A Mathematical Response to Senator Sotto’s Claims on PH’s Population

Posted on September 7, 2012 by Guillermo Bautista

The Philippines is not overpopulated according to Senator Tito Sotto. In this post, I am going to use mathematics to explain why I think otherwise. This post is an example on how to use mathematics in real life, in particular, to support arguments. It is intended for elementary school and middle school students.


image via Wikipedia

Senator Sotto: “The Philippines is not overpopulated.”

Fact: There are 196 countries in the world and the Philippines is the 12th in terms of population. This means that it is on the top 7% of most populated countries. This is despite the country’s small land area. So, relative to other countries, the Philippines is quite overpopulated.

Senator Sotto: “The population growth decreased by 1.9% in 2010 compared to 2.07 in 1948.”

Fact: Yes, the percentage have decreased. However, the base (the number of persons) has increased about five times since the 1950′s. The population in 1950 was 21 million, while there are approximately 103 million people this year. This implies that in 1950, the population grew by about 434,000 (2.07% of 21 million). By the end of this year, on the other hand, the population will have grown by about 1,957,000. Can you see the difference?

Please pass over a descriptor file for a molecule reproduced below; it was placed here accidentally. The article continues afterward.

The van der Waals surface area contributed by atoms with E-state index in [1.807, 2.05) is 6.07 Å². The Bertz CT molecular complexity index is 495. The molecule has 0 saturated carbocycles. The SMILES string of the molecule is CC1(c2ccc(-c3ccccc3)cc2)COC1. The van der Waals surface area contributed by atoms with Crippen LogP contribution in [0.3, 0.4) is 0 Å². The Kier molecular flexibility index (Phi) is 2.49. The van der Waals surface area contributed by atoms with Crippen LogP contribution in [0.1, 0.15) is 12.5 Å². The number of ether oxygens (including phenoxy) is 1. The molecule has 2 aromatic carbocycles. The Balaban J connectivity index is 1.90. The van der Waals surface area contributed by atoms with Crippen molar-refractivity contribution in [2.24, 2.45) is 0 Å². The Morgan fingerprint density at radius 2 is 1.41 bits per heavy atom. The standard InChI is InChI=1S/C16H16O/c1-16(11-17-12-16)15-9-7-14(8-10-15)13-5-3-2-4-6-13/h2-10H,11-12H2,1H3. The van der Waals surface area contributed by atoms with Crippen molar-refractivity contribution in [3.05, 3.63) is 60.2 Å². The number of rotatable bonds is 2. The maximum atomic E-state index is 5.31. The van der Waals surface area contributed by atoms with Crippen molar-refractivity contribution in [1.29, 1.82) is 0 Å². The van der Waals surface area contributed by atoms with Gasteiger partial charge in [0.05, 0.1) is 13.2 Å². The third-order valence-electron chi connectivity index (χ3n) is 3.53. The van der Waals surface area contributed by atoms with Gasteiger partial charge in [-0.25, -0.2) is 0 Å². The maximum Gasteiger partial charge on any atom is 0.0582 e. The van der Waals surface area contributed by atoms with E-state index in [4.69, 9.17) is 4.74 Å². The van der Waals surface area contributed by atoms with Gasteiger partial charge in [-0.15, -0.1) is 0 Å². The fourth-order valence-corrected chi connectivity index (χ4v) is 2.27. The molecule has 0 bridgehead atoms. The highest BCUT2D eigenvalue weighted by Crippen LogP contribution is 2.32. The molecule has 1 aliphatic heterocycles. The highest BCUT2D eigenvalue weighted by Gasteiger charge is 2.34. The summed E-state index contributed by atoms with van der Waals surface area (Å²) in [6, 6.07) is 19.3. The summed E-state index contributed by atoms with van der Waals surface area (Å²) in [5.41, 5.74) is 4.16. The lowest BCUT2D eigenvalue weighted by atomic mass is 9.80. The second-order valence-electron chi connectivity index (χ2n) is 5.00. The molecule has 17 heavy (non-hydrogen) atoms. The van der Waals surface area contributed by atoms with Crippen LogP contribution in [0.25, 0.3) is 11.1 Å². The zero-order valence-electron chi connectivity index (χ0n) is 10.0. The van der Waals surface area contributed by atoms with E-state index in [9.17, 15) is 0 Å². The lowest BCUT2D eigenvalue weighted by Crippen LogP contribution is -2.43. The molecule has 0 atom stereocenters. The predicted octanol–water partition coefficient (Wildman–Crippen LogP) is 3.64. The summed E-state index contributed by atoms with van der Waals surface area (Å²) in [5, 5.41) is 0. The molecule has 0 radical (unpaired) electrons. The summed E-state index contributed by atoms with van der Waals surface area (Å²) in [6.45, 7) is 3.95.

Senator Sotto: “There are areas in the Philippines that are thinly populated.”

Fact: True. But even if the entire population is evenly distributed, the Philippines has still a high population density. China, for instance, the most populated country in the world with a population of 1.3 billion has a population density (divide the land area by the population) of 139 persons per square kilometer. The Philippines has a population density of 308 persons per square kilometer — twice as densely populated as China.

Yes, we only rank 41st as of this writing in population density, however China ranks 81st. And for the bonus, Manila is the most densely populated city in the world.

Source: http://mathandmultimedia.com/2012/09/07/population/

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